Ivy Low Litvinov

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Ivy Teresa Low Litvinov (Russian: Айви Вальтеровна Литвинова) (4 June 1889 – 16 April 1977) was an English-Russian writer and translator, and wife of Soviet diplomat and foreign minister Maxim Litvinov. She was also known as Ivy Low, Ivy Litvinova or Ivy Litvinoff.

Maxim and Ivy Litvinov in 1918

She was born into an Anglo-Jewish family.[1] Her father Walter was a friend of H. G. Wells. In 1894 her father died, and in 1896 her mother Alice remarried to John Alexander (Sandy) Herbert, and published some novels under the name Alice Herbert. Early in 1916 Ivy Low married Maxim Litvinov,[2] who at the time was a revolutionary exile living in London. They had two children, Mikhail (Misha) and Tatiana (Tanya).

Following the Russian Revolution Maxim returned home in 1918, and she followed him two years later. Maxim Litvinov became a prominent diplomat and served as People's Commissar for Foreign Affairs (foreign minister) from 1930 to 1939, and Soviet ambassador to the United States from 1941 to 1943. He died in 1951, having survived the purges of nearly all of his closest colleagues despite having fallen out of favour with Stalin on more than one occasion.

Apart from brief stays abroad as part of her husband's diplomatic service, she lived in the Soviet Union for most of her adult life before moving permanently to Hove, England in 1972. She died in 1977. Looking back on the precarious situation that Maxim and Ivy had faced in the Stalin era, George Kennan wrote "It is one of the wonders of the age that Ivy survived to die a natural death."


Low's grandfather Maximilian Loewe emigrated from Hungary to England after the unsuccessful revolution of 1848. Through her father Walter, she was the niece of author Sir Sidney Low. Another uncle, Sir Maurice Low, was a journalist and Washington correspondent for British newspapers. She was a niece of Barbara Low, psychoanalyst, and through her aunt Edith, she was niece-in-law of David Eder. Through her son Misha, she was grandmother of Pavel Litvinov. Through her daughter Tatiana, she was grandmother of the reporter Masha Slonim, who married Robert Godfrey Phillimore, 3rd Baron Phillimore.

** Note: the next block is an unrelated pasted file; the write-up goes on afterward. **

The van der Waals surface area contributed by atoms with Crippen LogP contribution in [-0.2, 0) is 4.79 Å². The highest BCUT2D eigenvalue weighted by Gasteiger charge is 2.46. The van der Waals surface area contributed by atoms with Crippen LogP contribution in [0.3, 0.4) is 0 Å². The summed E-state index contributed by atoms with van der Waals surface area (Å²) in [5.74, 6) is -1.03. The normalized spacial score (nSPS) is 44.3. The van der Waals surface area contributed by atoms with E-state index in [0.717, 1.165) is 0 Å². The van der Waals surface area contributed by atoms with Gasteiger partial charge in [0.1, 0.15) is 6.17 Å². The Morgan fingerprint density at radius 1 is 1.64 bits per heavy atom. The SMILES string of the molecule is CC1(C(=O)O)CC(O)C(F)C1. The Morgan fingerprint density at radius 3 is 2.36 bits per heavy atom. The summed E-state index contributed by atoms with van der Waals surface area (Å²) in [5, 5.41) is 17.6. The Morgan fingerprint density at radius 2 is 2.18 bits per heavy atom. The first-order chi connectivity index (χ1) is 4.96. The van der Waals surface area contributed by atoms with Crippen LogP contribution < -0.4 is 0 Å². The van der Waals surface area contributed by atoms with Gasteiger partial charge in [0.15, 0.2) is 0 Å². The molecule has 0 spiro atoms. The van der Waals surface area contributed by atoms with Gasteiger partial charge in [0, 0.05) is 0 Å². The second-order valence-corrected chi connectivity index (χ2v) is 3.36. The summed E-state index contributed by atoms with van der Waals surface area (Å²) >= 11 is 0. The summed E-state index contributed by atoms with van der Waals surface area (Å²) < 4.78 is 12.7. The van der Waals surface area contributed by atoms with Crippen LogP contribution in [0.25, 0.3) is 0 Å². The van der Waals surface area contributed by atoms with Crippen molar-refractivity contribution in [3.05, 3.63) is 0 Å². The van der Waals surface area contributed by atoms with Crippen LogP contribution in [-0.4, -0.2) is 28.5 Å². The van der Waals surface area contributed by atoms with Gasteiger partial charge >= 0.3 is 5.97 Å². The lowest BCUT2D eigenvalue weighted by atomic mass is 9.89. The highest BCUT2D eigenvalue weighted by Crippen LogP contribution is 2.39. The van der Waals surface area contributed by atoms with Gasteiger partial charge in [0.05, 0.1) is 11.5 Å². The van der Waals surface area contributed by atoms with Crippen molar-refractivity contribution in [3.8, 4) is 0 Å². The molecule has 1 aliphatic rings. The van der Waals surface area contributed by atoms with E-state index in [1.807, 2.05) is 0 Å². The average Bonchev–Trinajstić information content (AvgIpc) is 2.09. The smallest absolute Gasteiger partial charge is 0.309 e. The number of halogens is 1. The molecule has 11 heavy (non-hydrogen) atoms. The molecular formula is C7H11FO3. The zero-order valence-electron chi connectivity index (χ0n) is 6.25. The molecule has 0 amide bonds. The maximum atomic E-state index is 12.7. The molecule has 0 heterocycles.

Writing careerEdit

Low wrote the novels Growing Pains in 1913 and The Questing Beast in 1914, as well as His Master’s Voice: a Detective Story in 1930. She also wrote about a dozen short stories published in The New Yorker magazine beginning in the 1960s. A collection of short stories was published in book form as She Knew She Was Right.

She produced numerous translations of Russian literature into English, and also wrote or edited reference books for Russian-speaking learners of English. In the 1930s she supported the teaching of Basic English.


  1. ^ William D. Rubinstein, Michael Jolles, Hilary L. Rubinstein, The Palgrave Dictionary of Anglo-Jewish History, Palgrave Macmillan (2011), p. 608
  2. ^ "Index entry". FreeBMD. ONS. Retrieved 11 June 2017.

External linksEdit